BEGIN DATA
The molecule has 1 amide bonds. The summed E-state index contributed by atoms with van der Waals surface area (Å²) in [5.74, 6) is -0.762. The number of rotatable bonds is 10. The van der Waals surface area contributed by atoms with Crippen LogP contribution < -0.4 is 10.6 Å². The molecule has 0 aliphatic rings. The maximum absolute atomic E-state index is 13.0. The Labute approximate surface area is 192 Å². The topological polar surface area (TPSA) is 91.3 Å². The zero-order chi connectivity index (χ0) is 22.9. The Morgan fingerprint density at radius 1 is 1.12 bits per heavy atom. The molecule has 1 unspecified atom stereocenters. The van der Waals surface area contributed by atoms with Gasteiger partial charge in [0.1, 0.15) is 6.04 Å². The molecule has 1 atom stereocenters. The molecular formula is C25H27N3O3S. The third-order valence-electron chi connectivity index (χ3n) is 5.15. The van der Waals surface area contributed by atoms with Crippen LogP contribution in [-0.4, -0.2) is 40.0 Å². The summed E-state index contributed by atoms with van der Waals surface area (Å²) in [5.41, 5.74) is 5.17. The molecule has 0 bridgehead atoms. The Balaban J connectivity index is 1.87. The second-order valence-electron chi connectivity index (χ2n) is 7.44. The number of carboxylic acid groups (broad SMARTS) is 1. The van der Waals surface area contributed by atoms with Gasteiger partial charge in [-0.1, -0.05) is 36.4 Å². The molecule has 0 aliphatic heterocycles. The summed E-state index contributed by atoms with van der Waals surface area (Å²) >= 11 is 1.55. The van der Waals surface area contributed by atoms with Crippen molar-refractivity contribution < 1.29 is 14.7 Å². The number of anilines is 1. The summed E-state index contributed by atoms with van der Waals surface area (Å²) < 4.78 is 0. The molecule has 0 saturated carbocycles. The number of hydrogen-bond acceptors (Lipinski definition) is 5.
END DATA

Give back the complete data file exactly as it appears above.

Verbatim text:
The molecule has 1 amide bonds. The summed E-state index contributed by atoms with van der Waals surface area (Å²) in [5.74, 6) is -0.762. The number of rotatable bonds is 10. The van der Waals surface area contributed by atoms with Crippen LogP contribution < -0.4 is 10.6 Å². The molecule has 0 aliphatic rings. The maximum absolute atomic E-state index is 13.0. The Labute approximate surface area is 192 Å². The topological polar surface area (TPSA) is 91.3 Å². The zero-order chi connectivity index (χ0) is 22.9. The Morgan fingerprint density at radius 1 is 1.12 bits per heavy atom. The molecule has 1 unspecified atom stereocenters. The van der Waals surface area contributed by atoms with Gasteiger partial charge in [0.1, 0.15) is 6.04 Å². The molecule has 1 atom stereocenters. The molecular formula is C25H27N3O3S. The third-order valence-electron chi connectivity index (χ3n) is 5.15. The van der Waals surface area contributed by atoms with Crippen LogP contribution in [-0.4, -0.2) is 40.0 Å². The summed E-state index contributed by atoms with van der Waals surface area (Å²) in [5.41, 5.74) is 5.17. The molecule has 0 bridgehead atoms. The Balaban J connectivity index is 1.87. The second-order valence-electron chi connectivity index (χ2n) is 7.44. The number of carboxylic acid groups (broad SMARTS) is 1. The van der Waals surface area contributed by atoms with Gasteiger partial charge in [-0.1, -0.05) is 36.4 Å². The molecule has 0 aliphatic heterocycles. The summed E-state index contributed by atoms with van der Waals surface area (Å²) >= 11 is 1.55. The van der Waals surface area contributed by atoms with Crippen molar-refractivity contribution < 1.29 is 14.7 Å². The number of anilines is 1. The summed E-state index contributed by atoms with van der Waals surface area (Å²) < 4.78 is 0. The molecule has 0 saturated carbocycles. The number of hydrogen-bond acceptors (Lipinski definition) is 5.